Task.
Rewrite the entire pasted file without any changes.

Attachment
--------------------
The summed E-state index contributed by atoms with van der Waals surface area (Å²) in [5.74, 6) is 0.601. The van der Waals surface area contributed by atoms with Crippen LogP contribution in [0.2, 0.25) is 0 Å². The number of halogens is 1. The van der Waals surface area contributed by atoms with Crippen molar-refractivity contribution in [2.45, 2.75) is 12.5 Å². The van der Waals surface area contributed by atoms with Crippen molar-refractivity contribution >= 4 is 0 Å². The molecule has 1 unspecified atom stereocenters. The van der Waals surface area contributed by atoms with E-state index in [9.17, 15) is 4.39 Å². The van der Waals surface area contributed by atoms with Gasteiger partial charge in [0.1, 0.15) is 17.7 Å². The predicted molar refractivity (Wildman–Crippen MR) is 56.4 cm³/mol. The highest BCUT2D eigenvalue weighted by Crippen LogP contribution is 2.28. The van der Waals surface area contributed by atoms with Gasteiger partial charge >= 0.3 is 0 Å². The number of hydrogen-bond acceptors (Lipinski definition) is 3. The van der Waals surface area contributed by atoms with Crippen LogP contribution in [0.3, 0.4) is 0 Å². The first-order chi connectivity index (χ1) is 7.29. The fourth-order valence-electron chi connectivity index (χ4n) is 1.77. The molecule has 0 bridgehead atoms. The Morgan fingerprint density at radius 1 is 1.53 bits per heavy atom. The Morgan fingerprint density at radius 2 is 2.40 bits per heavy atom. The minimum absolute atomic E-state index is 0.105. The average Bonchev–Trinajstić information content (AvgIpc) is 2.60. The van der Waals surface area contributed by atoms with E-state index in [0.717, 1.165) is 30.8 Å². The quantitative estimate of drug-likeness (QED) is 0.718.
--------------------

The summed E-state index contributed by atoms with van der Waals surface area (Å²) in [5.74, 6) is 0.601. The van der Waals surface area contributed by atoms with Crippen LogP contribution in [0.2, 0.25) is 0 Å². The number of halogens is 1. The van der Waals surface area contributed by atoms with Crippen molar-refractivity contribution in [2.45, 2.75) is 12.5 Å². The van der Waals surface area contributed by atoms with Crippen molar-refractivity contribution >= 4 is 0 Å². The molecule has 1 unspecified atom stereocenters. The van der Waals surface area contributed by atoms with E-state index in [9.17, 15) is 4.39 Å². The van der Waals surface area contributed by atoms with Gasteiger partial charge in [0.1, 0.15) is 17.7 Å². The predicted molar refractivity (Wildman–Crippen MR) is 56.4 cm³/mol. The highest BCUT2D eigenvalue weighted by Crippen LogP contribution is 2.28. The van der Waals surface area contributed by atoms with Gasteiger partial charge >= 0.3 is 0 Å². The number of hydrogen-bond acceptors (Lipinski definition) is 3. The van der Waals surface area contributed by atoms with Crippen LogP contribution in [0.3, 0.4) is 0 Å². The first-order chi connectivity index (χ1) is 7.29. The fourth-order valence-electron chi connectivity index (χ4n) is 1.77. The molecule has 0 bridgehead atoms. The Morgan fingerprint density at radius 1 is 1.53 bits per heavy atom. The Morgan fingerprint density at radius 2 is 2.40 bits per heavy atom. The minimum absolute atomic E-state index is 0.105. The average Bonchev–Trinajstić information content (AvgIpc) is 2.60. The van der Waals surface area contributed by atoms with E-state index in [0.717, 1.165) is 30.8 Å². The quantitative estimate of drug-likeness (QED) is 0.718.